Iran threatens to cut off oil supply in retaliation
Iran's foreign minister said Tehran does not plan to block the Strait of Hormuz, the slender oil shipping channel out of the Persian Gulf, for now, but meantime warned that it would choke off the world oil lifeline if it is denied access to the Persian Gulf.
"Probably those who have suggested this idea have in mind that if Iran is denied access to the Persian Gulf for whatever reason ... then Iran will probably react appropriately," Salehi said in reference to the recent calls by several Iranian lawmakers on government officials to close the Strait of Hormuz.
"But I don't think such a time will ever come," he added.
Salehi's remarks came as Iranian lawmakers warned once again last week that the country would shut the strategic Strait of Hormuz in the Persian Gulf if sanctions against the Islamic Republic increase.
Last week, the National Security and Foreign Policy Commission of the Iranian Parliament drafted a bill requiring the government to stop all oil tankers shipping oil for those countries which support the US and EU sanctions against Iran's oil sales.
Then on Sunday, a senior Iranian legislator announced that the parliament plans to invite Secretary of the Supreme National Security Council (SNSC) Saeed Jalili as well as a number of foreign ministry and military officials to confer on a draft bill on closing the Strait of Hormuz to those tankers shipping crude to the countries that support sanctions against Iran.
"In order to study the bill on the blockading of the Strait of Hormuz better and more precisely, the SNSC secretary and a number of officials from the foreign ministry and the General Staff of the Armed Forces will be invited to the parliament and their views and proposals will be used," Seyed Mehdi Moussavinejad, one of the lawmakers who has signed the draft bill, told FNA on Sunday.
"The parliament should take an all-around and insightful decision on the Strait of Hormuz and defend the rights of the Iranian nation without any reservations," he added.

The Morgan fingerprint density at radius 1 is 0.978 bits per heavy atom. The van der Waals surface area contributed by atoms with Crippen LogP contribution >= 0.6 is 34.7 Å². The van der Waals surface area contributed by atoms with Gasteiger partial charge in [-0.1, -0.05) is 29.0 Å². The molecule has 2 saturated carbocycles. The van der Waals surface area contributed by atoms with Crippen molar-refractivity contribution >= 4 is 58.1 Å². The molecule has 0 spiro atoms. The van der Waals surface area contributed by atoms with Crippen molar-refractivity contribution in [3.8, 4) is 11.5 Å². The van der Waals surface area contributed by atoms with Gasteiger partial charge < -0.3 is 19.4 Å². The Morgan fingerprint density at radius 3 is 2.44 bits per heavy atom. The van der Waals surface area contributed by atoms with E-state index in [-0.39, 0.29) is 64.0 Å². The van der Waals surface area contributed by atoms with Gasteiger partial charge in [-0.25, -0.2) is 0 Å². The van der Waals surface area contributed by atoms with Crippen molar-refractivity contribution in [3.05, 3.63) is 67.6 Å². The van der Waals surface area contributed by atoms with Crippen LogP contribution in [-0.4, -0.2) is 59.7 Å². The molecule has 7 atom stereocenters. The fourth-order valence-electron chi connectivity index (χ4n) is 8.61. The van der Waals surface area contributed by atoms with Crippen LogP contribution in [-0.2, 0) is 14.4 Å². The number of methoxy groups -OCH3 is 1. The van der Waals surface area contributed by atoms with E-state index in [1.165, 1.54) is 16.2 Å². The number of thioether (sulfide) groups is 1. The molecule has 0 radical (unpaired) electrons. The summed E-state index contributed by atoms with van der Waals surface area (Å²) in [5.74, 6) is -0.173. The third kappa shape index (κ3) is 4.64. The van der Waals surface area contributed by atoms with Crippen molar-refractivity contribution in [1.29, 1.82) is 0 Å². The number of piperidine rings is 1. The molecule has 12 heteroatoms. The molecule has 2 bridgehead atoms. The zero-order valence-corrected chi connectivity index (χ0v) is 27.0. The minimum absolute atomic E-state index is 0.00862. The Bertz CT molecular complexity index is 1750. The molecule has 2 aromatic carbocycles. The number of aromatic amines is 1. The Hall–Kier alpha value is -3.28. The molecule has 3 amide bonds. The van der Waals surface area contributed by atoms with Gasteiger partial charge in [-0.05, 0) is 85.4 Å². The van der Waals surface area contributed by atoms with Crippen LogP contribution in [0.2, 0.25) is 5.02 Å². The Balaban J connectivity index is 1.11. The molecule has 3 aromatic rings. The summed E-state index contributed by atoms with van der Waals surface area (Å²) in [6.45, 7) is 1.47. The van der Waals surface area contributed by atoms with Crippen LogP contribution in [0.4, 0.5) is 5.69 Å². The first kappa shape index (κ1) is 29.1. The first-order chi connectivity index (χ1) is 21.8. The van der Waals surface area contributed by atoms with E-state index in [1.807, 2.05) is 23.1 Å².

Moussavinejad also announced that the draft bill of the parliament which requires the government to close the Strait of Hormuz to those tankers shipping oil to the supporters of sanctions against Iran will be submitted to the parliament's Presiding Board late July to be put on parliament's agenda with double-urgency to go under further discussions by all lawmakers.
An EU embargo on Iranian oil went into effect on July 1. Tehran has repeatedly cautioned that such measures will hurt talks with world powers over its nuclear program.
Iran has threatened to close the strategic Strait of Hormuz at the entrance to the oil-rich Persian Gulf if its nuclear program is targeted by air strikes that Israel and the United States reserve as an option.
Situated between the Gulf of Oman and the Persian Gulf, the Strait of Hormuz is a passageway for 40% of the world's oil production, including much of the crude extracted in Saudi Arabia.
- Oman’s Duqm tourist complex moves forward with government approval
- Tunisian Confederation of Industry, Trade, and Handicrafts fights nationwide unemployment levels
- Kuwait fights budget deficit: Reexamining government salaries, expatriate labor
- Construction costs fall in Dubai
- Western tourists flock to Iran, could generate $30B in new revenue